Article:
Tuesday, 21 August 2012

Uniqurate - the final thrust (ooer)

Following the recent RSC workshop, there was a release of Uniqurate that included quite a few bug fixes and a few feature requests. Most of the bugs should have been fixed (and I've probably introduced a whole bunch of new ones, but hey :-) and I've added some of the new features. However, there were a number of ideas for new components that emerged.

We've been fortunate in that around the CAA conference onwards I've been available to work on UQ more or less full time, and as a result we've made a lot of progress in July and August. However, the bad news is that my involvement in Uniqurate ends in November, and along with the fact that once we get into September and teaching commitments rear their ugly head, this quick burn development is going to be curtailed. Short version: there is probably enough time remaining to get test authoring done and perhaps one other component.

So I'm going to put the possible other component to a vote. Feedback from the RSC workshop, plus components that have been mooted in the past, leads us to the following list - numbered for reference, but not in any particular order:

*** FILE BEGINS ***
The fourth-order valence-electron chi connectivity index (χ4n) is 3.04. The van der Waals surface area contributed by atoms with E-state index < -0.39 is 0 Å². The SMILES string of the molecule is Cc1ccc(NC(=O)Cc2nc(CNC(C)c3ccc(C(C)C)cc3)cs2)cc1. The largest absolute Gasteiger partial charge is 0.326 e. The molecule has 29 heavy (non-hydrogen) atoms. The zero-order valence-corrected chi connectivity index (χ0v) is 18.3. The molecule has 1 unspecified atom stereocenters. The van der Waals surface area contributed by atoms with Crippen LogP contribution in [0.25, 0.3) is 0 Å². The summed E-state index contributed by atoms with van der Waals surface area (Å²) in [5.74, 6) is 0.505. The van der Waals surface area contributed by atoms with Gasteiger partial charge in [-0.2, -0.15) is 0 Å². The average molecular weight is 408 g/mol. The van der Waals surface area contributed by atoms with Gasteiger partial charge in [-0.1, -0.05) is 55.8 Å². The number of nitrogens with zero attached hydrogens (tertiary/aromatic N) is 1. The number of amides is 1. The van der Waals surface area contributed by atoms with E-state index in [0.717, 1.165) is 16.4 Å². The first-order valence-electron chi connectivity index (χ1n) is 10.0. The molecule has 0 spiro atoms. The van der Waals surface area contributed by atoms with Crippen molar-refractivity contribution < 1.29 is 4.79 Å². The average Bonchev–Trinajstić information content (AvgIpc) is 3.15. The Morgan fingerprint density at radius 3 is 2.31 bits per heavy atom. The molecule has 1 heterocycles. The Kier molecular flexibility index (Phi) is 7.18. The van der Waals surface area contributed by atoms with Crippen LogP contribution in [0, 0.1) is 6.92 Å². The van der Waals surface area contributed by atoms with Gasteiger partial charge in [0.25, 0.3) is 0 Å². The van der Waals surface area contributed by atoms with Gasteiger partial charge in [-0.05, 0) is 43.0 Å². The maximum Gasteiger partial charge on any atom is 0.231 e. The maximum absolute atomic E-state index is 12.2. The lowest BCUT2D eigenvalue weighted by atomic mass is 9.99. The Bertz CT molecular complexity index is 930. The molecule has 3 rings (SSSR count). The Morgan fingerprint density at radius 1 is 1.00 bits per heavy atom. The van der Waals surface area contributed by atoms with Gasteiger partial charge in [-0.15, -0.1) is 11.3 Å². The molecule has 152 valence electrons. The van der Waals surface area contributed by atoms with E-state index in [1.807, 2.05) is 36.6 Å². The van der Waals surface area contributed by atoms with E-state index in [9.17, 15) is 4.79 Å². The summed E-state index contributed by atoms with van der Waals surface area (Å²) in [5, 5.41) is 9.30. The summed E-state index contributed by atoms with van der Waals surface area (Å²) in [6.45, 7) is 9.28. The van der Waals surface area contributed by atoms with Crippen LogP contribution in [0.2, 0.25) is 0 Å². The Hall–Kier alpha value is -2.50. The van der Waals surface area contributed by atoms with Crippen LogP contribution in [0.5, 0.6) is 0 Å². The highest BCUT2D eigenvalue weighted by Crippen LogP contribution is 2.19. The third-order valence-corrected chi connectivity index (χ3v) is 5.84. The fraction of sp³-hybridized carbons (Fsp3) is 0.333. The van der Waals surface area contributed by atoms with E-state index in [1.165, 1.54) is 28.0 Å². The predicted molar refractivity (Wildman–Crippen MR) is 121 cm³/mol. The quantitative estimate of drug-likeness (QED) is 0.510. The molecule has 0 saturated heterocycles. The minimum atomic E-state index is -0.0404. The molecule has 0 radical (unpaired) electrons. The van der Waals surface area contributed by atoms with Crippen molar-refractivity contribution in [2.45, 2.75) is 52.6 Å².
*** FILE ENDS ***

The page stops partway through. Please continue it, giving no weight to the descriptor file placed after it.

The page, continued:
1. An "Excel" component - essentially a grid of (random) numbers, some of which will be blank, and the student has to fill in the blanks. The blank values would be derived from the non-blank values.
  2. A Medicine Component for questions where you have a list of medicines and a list of "strengths" for each - the question would choose randomly a drug and a strength to set up a calculation (but I'd need a little more explanation here :)
  3. "Fill in the blanks" within text - "blanks" could be either a text field into which the student types, or a pull down menu of choices
  4. Diagram labelling - drag labels onto the right place of a diagram. Potentially, drag bits of a diagram into the right place of a diagram.
These aren't components, but feature requests, any one of which would probably use up the non-test development time: